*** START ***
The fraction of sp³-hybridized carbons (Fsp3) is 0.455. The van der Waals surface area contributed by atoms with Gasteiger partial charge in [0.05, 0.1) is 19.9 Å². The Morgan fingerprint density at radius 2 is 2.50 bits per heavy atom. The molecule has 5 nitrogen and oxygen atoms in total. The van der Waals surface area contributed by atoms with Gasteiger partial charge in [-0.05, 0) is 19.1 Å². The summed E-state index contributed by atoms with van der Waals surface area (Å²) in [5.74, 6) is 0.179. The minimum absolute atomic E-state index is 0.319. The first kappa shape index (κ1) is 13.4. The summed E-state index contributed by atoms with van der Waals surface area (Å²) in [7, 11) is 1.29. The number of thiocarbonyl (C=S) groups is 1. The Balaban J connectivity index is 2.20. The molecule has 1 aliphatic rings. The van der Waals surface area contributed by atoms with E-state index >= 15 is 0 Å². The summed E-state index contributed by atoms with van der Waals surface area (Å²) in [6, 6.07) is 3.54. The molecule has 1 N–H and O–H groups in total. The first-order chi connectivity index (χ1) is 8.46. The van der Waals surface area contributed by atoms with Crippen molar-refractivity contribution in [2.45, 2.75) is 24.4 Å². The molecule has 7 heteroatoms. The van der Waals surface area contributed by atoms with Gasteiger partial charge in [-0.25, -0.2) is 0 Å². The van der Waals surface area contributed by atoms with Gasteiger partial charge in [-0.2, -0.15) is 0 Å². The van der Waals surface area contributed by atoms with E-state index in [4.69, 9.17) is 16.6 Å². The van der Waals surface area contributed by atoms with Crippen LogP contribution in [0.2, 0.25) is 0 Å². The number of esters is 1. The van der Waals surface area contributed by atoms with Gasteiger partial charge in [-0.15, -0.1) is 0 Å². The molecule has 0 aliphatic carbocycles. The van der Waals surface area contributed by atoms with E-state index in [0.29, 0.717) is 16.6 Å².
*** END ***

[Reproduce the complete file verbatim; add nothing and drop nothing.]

The fraction of sp³-hybridized carbons (Fsp3) is 0.455. The van der Waals surface area contributed by atoms with Gasteiger partial charge in [0.05, 0.1) is 19.9 Å². The Morgan fingerprint density at radius 2 is 2.50 bits per heavy atom. The molecule has 5 nitrogen and oxygen atoms in total. The van der Waals surface area contributed by atoms with Gasteiger partial charge in [-0.05, 0) is 19.1 Å². The summed E-state index contributed by atoms with van der Waals surface area (Å²) in [5.74, 6) is 0.179. The minimum absolute atomic E-state index is 0.319. The first kappa shape index (κ1) is 13.4. The summed E-state index contributed by atoms with van der Waals surface area (Å²) in [7, 11) is 1.29. The number of thiocarbonyl (C=S) groups is 1. The Balaban J connectivity index is 2.20. The molecule has 1 aliphatic rings. The van der Waals surface area contributed by atoms with E-state index >= 15 is 0 Å². The summed E-state index contributed by atoms with van der Waals surface area (Å²) in [6, 6.07) is 3.54. The molecule has 1 N–H and O–H groups in total. The first-order chi connectivity index (χ1) is 8.46. The van der Waals surface area contributed by atoms with Crippen molar-refractivity contribution in [2.45, 2.75) is 24.4 Å². The molecule has 7 heteroatoms. The van der Waals surface area contributed by atoms with Gasteiger partial charge in [-0.25, -0.2) is 0 Å². The van der Waals surface area contributed by atoms with Gasteiger partial charge in [-0.2, -0.15) is 0 Å². The van der Waals surface area contributed by atoms with E-state index in [4.69, 9.17) is 16.6 Å². The van der Waals surface area contributed by atoms with Crippen LogP contribution in [0.2, 0.25) is 0 Å². The number of esters is 1. The van der Waals surface area contributed by atoms with Gasteiger partial charge in [-0.15, -0.1) is 0 Å². The molecule has 0 aliphatic carbocycles. The van der Waals surface area contributed by atoms with E-state index in [0.29, 0.717) is 16.6 Å².